The original subtitle of this post was “Laini Taylor should build all the worlds,” but I reconsidered. I guess I don’t want Laini Taylor to build all the worlds, but she should at least be on the official worldbuilding committee. It would be her, JRR Tolkien, JK Rowling, Susanna Clarke, and NK Jemisin. And some other people. TBD. You’ll notice I left George R.R. Martin off this list. I did that on purpose. My official worldbuilding committee will consist of authors whose worlds ARE NOT SUPER RAPEY SO THERE. (On that subject see also this and this.)

What I thought Daughter of Smoke and Bone was about: Some sort of magic with blue feathers. No, I don’t know what I thought it was about. Something with disguises.

What it’s about: Actually a quite cool premise! The premise is that there’s this girl, Karou, who has been raised by magical monsters (chimera). They have raised her and cared for her and given her small wishes now and again (she gets a language for each birthday; she wished her hair blue); and in exchange she runs errands for them where she procures teeth. This is necessary for their magic. The rest of the time she lives a fairly normal life in Prague, attending art school, spending time with her friends. And then a stranger comes to town and starts leaving blackened handprints on all the magic doors that lead to the place where the chimera live; and a little while after that, everything changes.

I love it when writers are brave enough to shake up the status quo in a really fundamental way, especially when it would be easy to take an “If it ain’t broke don’t fix it” approach. And I was already in for Daughter of Smoke and Bone before the major change occurred. I would have kept reading regardless. But now I will really really keep reading, all the way to the sequel and most likely into a third book which I assume there will be one of because everything’s a damn trilogy these days. Ballsy plot twists are kinda my jam. I almost wrote a post welcoming Vampire Diaries back to its former glory of ballsy plot twists after the two back-to-back episodes before February sweeps, but I didn’t because I was afraid Season 4 was going to go right back to being boring.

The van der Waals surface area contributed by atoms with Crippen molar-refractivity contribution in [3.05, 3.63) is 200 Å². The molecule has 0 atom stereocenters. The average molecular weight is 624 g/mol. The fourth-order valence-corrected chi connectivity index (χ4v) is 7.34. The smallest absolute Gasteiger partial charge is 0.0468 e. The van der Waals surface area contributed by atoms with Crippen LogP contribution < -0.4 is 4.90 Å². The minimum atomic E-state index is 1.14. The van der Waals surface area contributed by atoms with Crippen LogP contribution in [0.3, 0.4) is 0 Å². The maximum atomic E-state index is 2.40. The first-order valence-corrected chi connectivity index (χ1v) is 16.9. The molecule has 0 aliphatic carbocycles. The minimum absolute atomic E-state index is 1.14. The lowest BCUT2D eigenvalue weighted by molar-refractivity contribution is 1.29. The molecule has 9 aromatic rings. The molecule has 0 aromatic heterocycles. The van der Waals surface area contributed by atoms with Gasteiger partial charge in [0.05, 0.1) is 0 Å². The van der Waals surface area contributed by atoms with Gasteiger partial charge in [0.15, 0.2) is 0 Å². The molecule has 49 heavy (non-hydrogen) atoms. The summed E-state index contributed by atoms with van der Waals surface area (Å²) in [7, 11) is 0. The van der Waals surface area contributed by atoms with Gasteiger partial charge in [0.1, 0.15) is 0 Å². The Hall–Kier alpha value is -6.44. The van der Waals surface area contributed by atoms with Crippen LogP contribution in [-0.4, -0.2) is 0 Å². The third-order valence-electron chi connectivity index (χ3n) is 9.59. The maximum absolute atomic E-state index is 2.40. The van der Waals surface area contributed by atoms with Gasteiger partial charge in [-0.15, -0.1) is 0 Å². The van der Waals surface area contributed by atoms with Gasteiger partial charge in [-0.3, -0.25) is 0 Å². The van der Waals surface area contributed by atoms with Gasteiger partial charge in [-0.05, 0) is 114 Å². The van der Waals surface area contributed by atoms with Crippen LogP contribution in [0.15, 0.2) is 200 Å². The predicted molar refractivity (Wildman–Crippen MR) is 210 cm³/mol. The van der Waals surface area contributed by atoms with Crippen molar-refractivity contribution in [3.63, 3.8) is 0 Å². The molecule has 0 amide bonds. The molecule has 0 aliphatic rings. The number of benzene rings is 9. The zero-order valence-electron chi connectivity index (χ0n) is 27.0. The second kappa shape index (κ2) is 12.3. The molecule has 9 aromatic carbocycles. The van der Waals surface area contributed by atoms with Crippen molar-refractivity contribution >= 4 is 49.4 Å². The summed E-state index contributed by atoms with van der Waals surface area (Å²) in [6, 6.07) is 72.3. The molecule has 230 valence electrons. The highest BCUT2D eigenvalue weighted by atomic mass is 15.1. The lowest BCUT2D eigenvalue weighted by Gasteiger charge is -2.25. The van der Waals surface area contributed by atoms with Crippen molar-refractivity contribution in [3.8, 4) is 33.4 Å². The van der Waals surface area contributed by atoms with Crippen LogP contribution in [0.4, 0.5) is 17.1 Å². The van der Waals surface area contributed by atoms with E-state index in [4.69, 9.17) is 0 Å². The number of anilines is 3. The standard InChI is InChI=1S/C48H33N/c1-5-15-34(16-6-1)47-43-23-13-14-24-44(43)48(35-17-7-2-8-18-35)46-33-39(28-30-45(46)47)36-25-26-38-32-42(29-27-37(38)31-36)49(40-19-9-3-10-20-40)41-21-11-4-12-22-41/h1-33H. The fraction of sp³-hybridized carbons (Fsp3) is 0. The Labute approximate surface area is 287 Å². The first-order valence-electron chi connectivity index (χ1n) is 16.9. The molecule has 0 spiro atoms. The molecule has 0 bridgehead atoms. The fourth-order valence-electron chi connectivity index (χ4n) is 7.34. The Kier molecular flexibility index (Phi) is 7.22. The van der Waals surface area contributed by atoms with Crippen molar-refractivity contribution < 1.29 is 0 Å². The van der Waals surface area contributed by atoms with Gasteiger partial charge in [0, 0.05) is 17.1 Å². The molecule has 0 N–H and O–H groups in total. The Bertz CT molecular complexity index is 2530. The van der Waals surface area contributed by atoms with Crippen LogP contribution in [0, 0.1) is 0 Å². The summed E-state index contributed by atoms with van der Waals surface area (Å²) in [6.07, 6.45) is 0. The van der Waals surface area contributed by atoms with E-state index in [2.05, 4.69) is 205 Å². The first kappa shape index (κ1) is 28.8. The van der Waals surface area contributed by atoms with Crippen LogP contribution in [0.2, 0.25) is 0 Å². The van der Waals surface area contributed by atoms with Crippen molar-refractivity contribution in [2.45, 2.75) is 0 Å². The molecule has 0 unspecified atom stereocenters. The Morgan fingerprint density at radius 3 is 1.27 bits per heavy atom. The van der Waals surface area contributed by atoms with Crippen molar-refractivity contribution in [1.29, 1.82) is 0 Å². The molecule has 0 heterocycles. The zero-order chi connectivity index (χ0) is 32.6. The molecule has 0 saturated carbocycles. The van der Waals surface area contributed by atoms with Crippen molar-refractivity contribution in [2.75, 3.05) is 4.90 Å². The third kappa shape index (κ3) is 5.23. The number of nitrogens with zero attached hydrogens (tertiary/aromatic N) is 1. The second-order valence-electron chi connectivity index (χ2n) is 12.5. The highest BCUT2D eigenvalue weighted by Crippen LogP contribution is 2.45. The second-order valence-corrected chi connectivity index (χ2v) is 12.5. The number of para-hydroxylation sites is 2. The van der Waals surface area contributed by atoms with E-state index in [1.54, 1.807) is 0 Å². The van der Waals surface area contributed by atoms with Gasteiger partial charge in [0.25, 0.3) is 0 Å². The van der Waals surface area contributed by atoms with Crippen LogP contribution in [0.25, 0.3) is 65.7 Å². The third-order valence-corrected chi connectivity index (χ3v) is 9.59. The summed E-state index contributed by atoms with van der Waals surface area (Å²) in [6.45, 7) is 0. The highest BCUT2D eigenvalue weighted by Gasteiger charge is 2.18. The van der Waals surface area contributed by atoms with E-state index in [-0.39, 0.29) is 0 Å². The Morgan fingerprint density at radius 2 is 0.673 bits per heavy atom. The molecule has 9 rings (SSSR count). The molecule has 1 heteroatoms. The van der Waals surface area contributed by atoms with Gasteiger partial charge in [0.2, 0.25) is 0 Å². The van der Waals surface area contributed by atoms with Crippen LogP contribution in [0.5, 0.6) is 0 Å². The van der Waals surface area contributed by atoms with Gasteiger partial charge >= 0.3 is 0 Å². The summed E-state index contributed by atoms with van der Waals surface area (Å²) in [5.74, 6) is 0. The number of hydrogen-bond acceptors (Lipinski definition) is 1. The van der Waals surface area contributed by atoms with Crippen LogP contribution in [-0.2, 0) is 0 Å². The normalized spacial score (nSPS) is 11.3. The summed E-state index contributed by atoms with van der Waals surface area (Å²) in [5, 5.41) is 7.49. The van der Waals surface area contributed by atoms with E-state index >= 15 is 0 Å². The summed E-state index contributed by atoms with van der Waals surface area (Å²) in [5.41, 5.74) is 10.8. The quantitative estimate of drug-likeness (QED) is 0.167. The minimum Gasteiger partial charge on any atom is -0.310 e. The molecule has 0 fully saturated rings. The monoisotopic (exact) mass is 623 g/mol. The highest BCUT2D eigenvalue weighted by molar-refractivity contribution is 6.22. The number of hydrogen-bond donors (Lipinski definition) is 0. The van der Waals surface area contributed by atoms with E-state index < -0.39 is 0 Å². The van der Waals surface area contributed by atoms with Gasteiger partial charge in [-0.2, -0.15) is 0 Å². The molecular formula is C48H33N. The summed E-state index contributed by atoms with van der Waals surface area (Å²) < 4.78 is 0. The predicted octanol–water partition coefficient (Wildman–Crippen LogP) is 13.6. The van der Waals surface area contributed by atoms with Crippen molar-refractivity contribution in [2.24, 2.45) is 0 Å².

Aspects of the second half of the book were actually less interesting to me, because I wasn’t as invested in the characters as I was in the premise — Memory says this will change in the second book! — and the second half was more character-driven with romances and backstories and things. I…could live without the romance. I do not like books with angels in them. The very mention of an angel in a book is enough to put me off of it, which is why I didn’t mention angels in my above synopsis. Luckily these angels’ righteousness is not clear-cut at all, nor is it a straightforward God-is-the-dictator situation. This book pays more attention to the world of the chimeras, and I’m looking forward to the second half dealing more with the world of the angels. I think there’s good stuff there.

My other criticism is, like, did there need to be a romance? And if yes couldn’t it have been fleshed out a little more? I’m hoping the second book gets me more interested in this aspect of the story. At the moment I keep thinking how it would have been a perfect book if the two characters and their Forbidden Love ™ had been platonic (at least to start with!). That would have been cool, right? If they just thought each other were fun and interesting and cool? I ha-a-ate this thing where the people have one moment and now they’re in deathly sacrifice-everything-for-each-other love. Not a thing, writers of fiction! Not at all a thing.

But the ending of this book left me very excited for the sequel. It’s the kind of sequel set-up where the author has put all the pieces on the board in a manner that promises many permutations of conflict both external and internal. The two main characters are on opposite sides of a war they’re both ambivalent about at best. Woooooo, can’t wait for the sequel. Except I hope the blazing eyes and physical perfection talk will be kept to a minimum. I get what’s happening, I just think it’s boring. Let’s focus on their prickly damaged imperfections instead, shall we?

I will now accept nominations to the Official Worldbuilding Committee. Unrapey worlds will be favored because I just have had enough of that nonsense.